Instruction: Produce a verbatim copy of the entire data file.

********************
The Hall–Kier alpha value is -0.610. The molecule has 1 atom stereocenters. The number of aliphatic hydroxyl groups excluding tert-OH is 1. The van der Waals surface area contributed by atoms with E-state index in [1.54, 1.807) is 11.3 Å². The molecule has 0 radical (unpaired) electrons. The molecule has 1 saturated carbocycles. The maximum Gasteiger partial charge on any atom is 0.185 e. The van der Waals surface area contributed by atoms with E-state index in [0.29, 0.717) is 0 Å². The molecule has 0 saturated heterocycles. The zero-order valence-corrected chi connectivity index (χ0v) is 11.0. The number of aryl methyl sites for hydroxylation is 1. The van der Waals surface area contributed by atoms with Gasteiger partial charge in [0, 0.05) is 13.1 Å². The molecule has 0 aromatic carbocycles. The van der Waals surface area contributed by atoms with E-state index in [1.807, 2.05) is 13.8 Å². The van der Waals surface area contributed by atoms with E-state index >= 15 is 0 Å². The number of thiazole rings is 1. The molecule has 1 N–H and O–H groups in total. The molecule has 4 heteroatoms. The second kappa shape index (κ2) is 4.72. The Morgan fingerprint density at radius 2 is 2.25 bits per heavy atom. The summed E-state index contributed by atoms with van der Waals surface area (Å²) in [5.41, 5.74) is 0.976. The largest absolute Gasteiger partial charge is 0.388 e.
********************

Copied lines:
The Hall–Kier alpha value is -0.610. The molecule has 1 atom stereocenters. The number of aliphatic hydroxyl groups excluding tert-OH is 1. The van der Waals surface area contributed by atoms with E-state index in [1.54, 1.807) is 11.3 Å². The molecule has 0 radical (unpaired) electrons. The molecule has 1 saturated carbocycles. The maximum Gasteiger partial charge on any atom is 0.185 e. The van der Waals surface area contributed by atoms with E-state index in [0.29, 0.717) is 0 Å². The molecule has 0 saturated heterocycles. The zero-order valence-corrected chi connectivity index (χ0v) is 11.0. The number of aryl methyl sites for hydroxylation is 1. The van der Waals surface area contributed by atoms with Gasteiger partial charge in [0, 0.05) is 13.1 Å². The molecule has 0 aromatic carbocycles. The van der Waals surface area contributed by atoms with E-state index in [1.807, 2.05) is 13.8 Å². The van der Waals surface area contributed by atoms with E-state index >= 15 is 0 Å². The number of thiazole rings is 1. The molecule has 1 N–H and O–H groups in total. The molecule has 4 heteroatoms. The second kappa shape index (κ2) is 4.72. The Morgan fingerprint density at radius 2 is 2.25 bits per heavy atom. The summed E-state index contributed by atoms with van der Waals surface area (Å²) in [5.41, 5.74) is 0.976. The largest absolute Gasteiger partial charge is 0.388 e.